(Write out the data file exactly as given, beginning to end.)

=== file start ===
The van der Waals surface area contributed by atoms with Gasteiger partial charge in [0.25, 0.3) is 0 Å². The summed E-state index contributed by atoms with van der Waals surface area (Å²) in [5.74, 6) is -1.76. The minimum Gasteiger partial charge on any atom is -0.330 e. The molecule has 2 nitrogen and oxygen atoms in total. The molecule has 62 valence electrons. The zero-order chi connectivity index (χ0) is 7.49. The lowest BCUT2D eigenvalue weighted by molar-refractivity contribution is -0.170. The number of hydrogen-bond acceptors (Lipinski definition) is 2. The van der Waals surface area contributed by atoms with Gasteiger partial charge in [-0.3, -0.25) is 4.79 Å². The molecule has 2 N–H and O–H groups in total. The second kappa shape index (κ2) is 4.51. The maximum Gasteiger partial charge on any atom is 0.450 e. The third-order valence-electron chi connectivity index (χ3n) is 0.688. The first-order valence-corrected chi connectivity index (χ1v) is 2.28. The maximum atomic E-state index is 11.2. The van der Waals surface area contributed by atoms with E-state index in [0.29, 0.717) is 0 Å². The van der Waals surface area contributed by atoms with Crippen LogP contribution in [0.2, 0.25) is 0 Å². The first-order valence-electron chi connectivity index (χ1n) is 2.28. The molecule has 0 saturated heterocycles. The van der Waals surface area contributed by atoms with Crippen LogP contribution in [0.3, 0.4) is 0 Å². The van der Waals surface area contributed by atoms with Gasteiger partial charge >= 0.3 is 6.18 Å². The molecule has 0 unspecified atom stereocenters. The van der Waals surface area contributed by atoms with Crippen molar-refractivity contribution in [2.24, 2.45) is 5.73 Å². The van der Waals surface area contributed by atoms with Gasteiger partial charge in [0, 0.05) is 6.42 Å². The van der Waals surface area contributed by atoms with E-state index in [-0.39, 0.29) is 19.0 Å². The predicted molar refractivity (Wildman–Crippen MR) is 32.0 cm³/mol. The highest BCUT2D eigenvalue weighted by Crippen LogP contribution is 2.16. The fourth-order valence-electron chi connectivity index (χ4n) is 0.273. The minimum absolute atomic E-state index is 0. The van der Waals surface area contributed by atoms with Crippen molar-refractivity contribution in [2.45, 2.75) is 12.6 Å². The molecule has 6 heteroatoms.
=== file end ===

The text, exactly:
The van der Waals surface area contributed by atoms with Gasteiger partial charge in [0.25, 0.3) is 0 Å². The summed E-state index contributed by atoms with van der Waals surface area (Å²) in [5.74, 6) is -1.76. The minimum Gasteiger partial charge on any atom is -0.330 e. The molecule has 2 nitrogen and oxygen atoms in total. The molecule has 62 valence electrons. The zero-order chi connectivity index (χ0) is 7.49. The lowest BCUT2D eigenvalue weighted by molar-refractivity contribution is -0.170. The number of hydrogen-bond acceptors (Lipinski definition) is 2. The van der Waals surface area contributed by atoms with Gasteiger partial charge in [-0.3, -0.25) is 4.79 Å². The molecule has 2 N–H and O–H groups in total. The second kappa shape index (κ2) is 4.51. The maximum Gasteiger partial charge on any atom is 0.450 e. The third-order valence-electron chi connectivity index (χ3n) is 0.688. The first-order valence-corrected chi connectivity index (χ1v) is 2.28. The maximum atomic E-state index is 11.2. The van der Waals surface area contributed by atoms with E-state index in [0.29, 0.717) is 0 Å². The van der Waals surface area contributed by atoms with Crippen LogP contribution in [0.2, 0.25) is 0 Å². The first-order valence-electron chi connectivity index (χ1n) is 2.28. The molecule has 0 saturated heterocycles. The van der Waals surface area contributed by atoms with Crippen LogP contribution in [0.3, 0.4) is 0 Å². The van der Waals surface area contributed by atoms with Gasteiger partial charge >= 0.3 is 6.18 Å². The molecule has 0 unspecified atom stereocenters. The van der Waals surface area contributed by atoms with Crippen molar-refractivity contribution in [2.24, 2.45) is 5.73 Å². The van der Waals surface area contributed by atoms with Gasteiger partial charge in [0, 0.05) is 6.42 Å². The van der Waals surface area contributed by atoms with E-state index in [-0.39, 0.29) is 19.0 Å². The predicted molar refractivity (Wildman–Crippen MR) is 32.0 cm³/mol. The highest BCUT2D eigenvalue weighted by Crippen LogP contribution is 2.16. The fourth-order valence-electron chi connectivity index (χ4n) is 0.273. The minimum absolute atomic E-state index is 0. The van der Waals surface area contributed by atoms with Crippen molar-refractivity contribution in [2.45, 2.75) is 12.6 Å². The molecule has 6 heteroatoms.